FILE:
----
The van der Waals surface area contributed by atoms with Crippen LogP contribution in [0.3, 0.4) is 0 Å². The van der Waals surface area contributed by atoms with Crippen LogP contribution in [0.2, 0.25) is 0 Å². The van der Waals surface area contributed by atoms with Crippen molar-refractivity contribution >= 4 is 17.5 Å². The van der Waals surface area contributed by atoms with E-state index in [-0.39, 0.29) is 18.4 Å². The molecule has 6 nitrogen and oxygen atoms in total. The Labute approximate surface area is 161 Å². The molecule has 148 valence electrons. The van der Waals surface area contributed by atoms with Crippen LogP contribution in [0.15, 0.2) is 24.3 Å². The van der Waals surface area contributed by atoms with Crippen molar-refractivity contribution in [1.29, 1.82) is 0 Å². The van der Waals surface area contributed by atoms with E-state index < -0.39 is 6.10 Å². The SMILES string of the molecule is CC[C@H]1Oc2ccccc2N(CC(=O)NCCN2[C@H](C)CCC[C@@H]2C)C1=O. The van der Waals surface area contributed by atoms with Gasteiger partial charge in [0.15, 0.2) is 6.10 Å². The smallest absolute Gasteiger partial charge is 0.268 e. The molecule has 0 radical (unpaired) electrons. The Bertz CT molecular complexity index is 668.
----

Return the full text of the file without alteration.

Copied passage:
The van der Waals surface area contributed by atoms with Crippen LogP contribution in [0.3, 0.4) is 0 Å². The van der Waals surface area contributed by atoms with Crippen LogP contribution in [0.2, 0.25) is 0 Å². The van der Waals surface area contributed by atoms with Crippen molar-refractivity contribution >= 4 is 17.5 Å². The van der Waals surface area contributed by atoms with E-state index in [-0.39, 0.29) is 18.4 Å². The molecule has 6 nitrogen and oxygen atoms in total. The Labute approximate surface area is 161 Å². The molecule has 148 valence electrons. The van der Waals surface area contributed by atoms with Crippen LogP contribution in [0.15, 0.2) is 24.3 Å². The van der Waals surface area contributed by atoms with Crippen molar-refractivity contribution in [1.29, 1.82) is 0 Å². The van der Waals surface area contributed by atoms with E-state index < -0.39 is 6.10 Å². The SMILES string of the molecule is CC[C@H]1Oc2ccccc2N(CC(=O)NCCN2[C@H](C)CCC[C@@H]2C)C1=O. The van der Waals surface area contributed by atoms with Gasteiger partial charge in [0.15, 0.2) is 6.10 Å². The smallest absolute Gasteiger partial charge is 0.268 e. The molecule has 0 radical (unpaired) electrons. The Bertz CT molecular complexity index is 668.